Physics:Contesting the Future of Nuclear Power

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Short description: 2011 book by Benjamin K. Sovacool
Contesting the Future of Nuclear Power
Contesting the Future of Nuclear Power cover.jpg
AuthorBenjamin K. Sovacool
SubjectNuclear power
PublisherWorld Scientific
Publication date

Contesting the Future of Nuclear Power: A Critical Global Assessment of Atomic Energy is a 2011 book by Benjamin K. Sovacool, published by World Scientific. Sovacool's book addresses the current status of the global nuclear power industry, its fuel cycle, nuclear accidents, environmental impacts, social risks, energy payback, nuclear power economics, and industry subsidies. There is a postscript on the Japanese 2011 Fukushima nuclear disaster.[1] Based on detailed analysis, Sovacool concludes "that a global nuclear renaissance would bring immense technical, economic, environmental, political, and social costs". He says that it is renewable energy technologies which will enhance energy security, and which have many other advantages.[1][2][3][4]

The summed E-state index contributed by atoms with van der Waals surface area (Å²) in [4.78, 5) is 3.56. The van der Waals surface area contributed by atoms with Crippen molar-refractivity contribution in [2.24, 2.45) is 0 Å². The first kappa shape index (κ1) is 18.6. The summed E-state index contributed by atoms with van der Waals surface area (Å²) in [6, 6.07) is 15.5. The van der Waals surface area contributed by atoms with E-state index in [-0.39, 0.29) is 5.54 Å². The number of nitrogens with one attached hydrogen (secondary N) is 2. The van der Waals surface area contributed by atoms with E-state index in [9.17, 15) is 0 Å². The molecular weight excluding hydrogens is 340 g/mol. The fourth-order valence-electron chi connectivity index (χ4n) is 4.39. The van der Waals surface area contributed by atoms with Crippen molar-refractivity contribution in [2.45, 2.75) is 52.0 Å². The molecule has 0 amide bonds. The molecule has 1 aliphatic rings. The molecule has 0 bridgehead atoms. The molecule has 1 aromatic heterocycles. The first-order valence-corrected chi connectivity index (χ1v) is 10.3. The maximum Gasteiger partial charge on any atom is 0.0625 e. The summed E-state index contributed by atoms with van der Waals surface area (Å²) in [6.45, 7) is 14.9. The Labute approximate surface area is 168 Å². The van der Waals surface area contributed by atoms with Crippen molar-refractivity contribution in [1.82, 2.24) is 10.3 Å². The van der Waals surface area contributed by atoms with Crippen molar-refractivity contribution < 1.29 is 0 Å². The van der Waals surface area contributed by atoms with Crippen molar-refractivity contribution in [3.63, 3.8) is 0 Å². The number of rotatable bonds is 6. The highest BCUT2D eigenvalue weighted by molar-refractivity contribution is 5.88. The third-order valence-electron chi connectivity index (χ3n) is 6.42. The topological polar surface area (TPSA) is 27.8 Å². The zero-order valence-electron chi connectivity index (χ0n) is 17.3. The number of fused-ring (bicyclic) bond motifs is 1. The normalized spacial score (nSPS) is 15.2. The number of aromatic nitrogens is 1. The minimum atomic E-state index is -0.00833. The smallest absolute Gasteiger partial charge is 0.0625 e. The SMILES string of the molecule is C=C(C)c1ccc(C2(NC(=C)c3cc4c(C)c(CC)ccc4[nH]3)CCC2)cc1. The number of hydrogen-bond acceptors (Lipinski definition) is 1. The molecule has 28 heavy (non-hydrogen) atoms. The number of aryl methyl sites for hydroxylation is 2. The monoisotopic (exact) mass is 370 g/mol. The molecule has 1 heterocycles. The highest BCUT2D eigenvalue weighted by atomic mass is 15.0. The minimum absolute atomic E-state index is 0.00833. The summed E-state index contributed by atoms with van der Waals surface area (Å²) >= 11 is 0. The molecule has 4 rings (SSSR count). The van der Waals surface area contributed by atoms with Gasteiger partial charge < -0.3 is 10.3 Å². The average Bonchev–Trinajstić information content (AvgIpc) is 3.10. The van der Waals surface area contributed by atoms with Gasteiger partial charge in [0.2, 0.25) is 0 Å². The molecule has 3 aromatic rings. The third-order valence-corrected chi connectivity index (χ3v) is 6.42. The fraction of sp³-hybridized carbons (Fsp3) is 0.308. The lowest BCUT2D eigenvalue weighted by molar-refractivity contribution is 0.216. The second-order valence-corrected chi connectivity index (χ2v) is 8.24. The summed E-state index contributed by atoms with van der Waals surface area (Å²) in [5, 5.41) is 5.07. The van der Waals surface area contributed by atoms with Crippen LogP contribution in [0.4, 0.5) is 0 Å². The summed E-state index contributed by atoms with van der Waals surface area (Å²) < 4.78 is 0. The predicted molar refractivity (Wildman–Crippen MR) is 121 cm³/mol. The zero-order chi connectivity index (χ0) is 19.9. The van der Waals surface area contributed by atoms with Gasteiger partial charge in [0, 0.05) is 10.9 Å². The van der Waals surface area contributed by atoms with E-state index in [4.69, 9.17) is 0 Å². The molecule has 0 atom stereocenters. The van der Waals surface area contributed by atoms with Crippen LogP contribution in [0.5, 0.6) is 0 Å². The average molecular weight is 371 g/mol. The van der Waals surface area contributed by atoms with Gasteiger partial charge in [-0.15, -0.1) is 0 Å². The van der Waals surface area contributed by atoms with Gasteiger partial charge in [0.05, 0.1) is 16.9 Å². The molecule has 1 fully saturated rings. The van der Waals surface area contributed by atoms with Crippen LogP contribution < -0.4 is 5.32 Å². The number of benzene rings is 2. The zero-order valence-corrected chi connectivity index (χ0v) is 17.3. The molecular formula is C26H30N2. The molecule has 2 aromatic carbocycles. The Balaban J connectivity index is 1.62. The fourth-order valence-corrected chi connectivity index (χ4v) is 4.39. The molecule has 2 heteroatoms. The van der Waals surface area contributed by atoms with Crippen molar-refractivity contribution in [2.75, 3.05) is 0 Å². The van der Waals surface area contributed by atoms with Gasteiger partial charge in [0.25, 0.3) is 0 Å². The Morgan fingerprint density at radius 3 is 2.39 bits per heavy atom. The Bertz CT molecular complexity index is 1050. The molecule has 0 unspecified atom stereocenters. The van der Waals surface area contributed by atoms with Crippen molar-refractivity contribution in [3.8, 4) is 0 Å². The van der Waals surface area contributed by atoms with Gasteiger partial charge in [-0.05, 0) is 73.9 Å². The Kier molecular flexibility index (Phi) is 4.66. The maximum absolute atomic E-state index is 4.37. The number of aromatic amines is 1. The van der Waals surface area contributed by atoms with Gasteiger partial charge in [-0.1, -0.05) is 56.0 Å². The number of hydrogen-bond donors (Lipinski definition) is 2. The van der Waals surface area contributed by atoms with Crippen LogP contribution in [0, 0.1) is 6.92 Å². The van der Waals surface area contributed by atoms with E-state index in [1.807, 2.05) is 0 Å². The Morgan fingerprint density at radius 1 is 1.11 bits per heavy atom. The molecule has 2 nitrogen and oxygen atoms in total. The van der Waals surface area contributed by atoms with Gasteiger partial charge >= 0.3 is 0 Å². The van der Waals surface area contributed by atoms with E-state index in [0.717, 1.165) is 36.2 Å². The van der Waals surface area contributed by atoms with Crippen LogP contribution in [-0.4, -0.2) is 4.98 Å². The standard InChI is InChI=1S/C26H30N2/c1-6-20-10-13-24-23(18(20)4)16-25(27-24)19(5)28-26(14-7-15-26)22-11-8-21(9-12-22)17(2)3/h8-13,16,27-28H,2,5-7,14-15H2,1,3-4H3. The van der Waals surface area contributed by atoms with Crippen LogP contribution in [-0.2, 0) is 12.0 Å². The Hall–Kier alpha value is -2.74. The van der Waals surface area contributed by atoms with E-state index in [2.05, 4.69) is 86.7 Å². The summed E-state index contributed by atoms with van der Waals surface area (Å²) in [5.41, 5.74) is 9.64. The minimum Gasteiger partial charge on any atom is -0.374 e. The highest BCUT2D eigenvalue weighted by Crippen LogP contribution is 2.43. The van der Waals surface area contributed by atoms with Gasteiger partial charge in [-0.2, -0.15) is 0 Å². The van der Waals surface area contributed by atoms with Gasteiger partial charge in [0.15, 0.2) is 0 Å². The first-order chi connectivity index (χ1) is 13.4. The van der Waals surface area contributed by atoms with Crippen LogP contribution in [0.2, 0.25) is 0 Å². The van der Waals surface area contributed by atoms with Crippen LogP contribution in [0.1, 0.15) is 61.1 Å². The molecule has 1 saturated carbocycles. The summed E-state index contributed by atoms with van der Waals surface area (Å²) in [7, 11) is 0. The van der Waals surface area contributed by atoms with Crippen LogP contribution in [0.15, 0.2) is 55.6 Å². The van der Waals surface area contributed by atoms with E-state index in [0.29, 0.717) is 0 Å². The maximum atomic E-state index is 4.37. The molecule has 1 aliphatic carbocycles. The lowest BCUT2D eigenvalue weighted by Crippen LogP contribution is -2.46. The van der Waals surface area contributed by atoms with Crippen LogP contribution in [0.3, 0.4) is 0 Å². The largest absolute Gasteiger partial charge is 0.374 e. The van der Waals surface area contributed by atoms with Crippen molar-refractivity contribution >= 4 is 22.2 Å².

The book says the marginal levelized cost for "a 1,000-MWe facility built in 2009 would be 41.2 to 80.3 cents/kWh, presuming one actually takes into account construction, operation and fuel, reprocessing, waste storage, and decommissioning."[5]

In a review by author Mark Diesendorf the book "reviews the little-known research which shows that the life-cycle CO2 emissions of nuclear power may become comparable with those of fossil power as high-grade uranium ore is used up over the next several decades and low-grade uranium is mined and milled using fossil fuels".[1] Diesendorf says that one weakness of the book is the limited coverage of nuclear weapons proliferation. He says that governments of several countries (e.g., France, India, North Korea, Pakistan) have used nuclear power and/or research reactors to assist nuclear weapons development or to contribute to their supplies of nuclear explosives from military reactors.[1]

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